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The Future Direction of Takeover Law in Korea

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Issue Date
2007
Publisher
BK 21 law
Citation
Journal of Korean Law, Vol.7 No.1, pp. 25-50
Keywords
Hostile TakeoverControlling ShareholderShareholder LitigationReverse Tag-along RightChaebol
Abstract
This Essay compares the legal takeover regimes of Korea and the United States and observes that important institutional differences exist between Korea and the United States (the model for many of Koreas recent corporate governance-related reforms including Regulation FD and Sarbanes-Oxley Act-like reforms). Controlling shareholders dominate Korean Chaebol firms. Irrespective of whether Korea eventually adopts poison pills and other defensive tactics, the large control position of the Korean Chaebol firms represent a potent antitakeover defensive tactic, shielding Chaebol firms from market pressures. Korea also lacks a specialty corporate court and a well-developed plaintiffs attorney bar. These differences call for a different emphasis in the package of laws controlling agency costs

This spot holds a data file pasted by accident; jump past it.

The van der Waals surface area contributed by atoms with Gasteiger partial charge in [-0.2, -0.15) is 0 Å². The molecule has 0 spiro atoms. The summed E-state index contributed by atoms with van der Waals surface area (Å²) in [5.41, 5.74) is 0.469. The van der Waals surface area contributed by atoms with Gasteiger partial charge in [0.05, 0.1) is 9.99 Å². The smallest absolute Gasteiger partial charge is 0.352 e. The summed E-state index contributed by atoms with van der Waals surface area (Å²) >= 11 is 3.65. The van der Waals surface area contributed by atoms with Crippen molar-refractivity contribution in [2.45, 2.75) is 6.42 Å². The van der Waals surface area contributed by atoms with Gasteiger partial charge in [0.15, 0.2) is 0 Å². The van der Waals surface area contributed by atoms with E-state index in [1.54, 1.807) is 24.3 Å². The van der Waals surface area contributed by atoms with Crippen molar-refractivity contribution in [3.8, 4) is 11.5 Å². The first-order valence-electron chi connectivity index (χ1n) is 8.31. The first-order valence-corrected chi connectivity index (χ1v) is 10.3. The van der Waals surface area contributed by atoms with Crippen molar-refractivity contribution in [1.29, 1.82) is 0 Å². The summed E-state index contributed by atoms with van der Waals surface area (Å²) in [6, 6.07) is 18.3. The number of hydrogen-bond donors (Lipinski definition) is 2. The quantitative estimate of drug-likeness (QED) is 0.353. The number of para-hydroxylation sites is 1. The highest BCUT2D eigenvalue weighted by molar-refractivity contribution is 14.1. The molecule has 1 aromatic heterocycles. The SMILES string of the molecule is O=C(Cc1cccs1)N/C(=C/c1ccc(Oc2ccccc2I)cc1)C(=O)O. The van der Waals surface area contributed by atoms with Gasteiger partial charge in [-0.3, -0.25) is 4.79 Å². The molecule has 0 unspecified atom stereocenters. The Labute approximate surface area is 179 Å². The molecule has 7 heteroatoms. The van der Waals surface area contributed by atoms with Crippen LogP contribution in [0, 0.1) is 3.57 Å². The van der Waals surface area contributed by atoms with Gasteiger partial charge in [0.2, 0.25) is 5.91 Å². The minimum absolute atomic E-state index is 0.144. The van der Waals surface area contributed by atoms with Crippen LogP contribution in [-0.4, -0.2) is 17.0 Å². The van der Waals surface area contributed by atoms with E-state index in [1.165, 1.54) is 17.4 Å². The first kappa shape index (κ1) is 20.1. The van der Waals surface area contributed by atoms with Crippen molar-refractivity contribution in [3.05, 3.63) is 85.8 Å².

within Korean firms. Deciding upon the exact set of laws that is optimal for Korean companies is a difficult task —particularly since market participants are constantly evolving the techniques used in corporate control transactions. The Essay offers several suggestions —including expanded fiduciary duties, fixed bounties for private class action attorneys, and reverse tag-along rights for minority shareholders in the case of a failed hostile takeover bid against a Chaebol member firm.
ISSN
1598-1681
Language
English
URI
https://hdl.handle.net/10371/85122
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College of Law/Law School (법과대학/대학원)The Law Research Institute (법학연구소) Journal of Korean Law (JKL)Journal of Korean Law Volume 07 Number 1/2 (2007)
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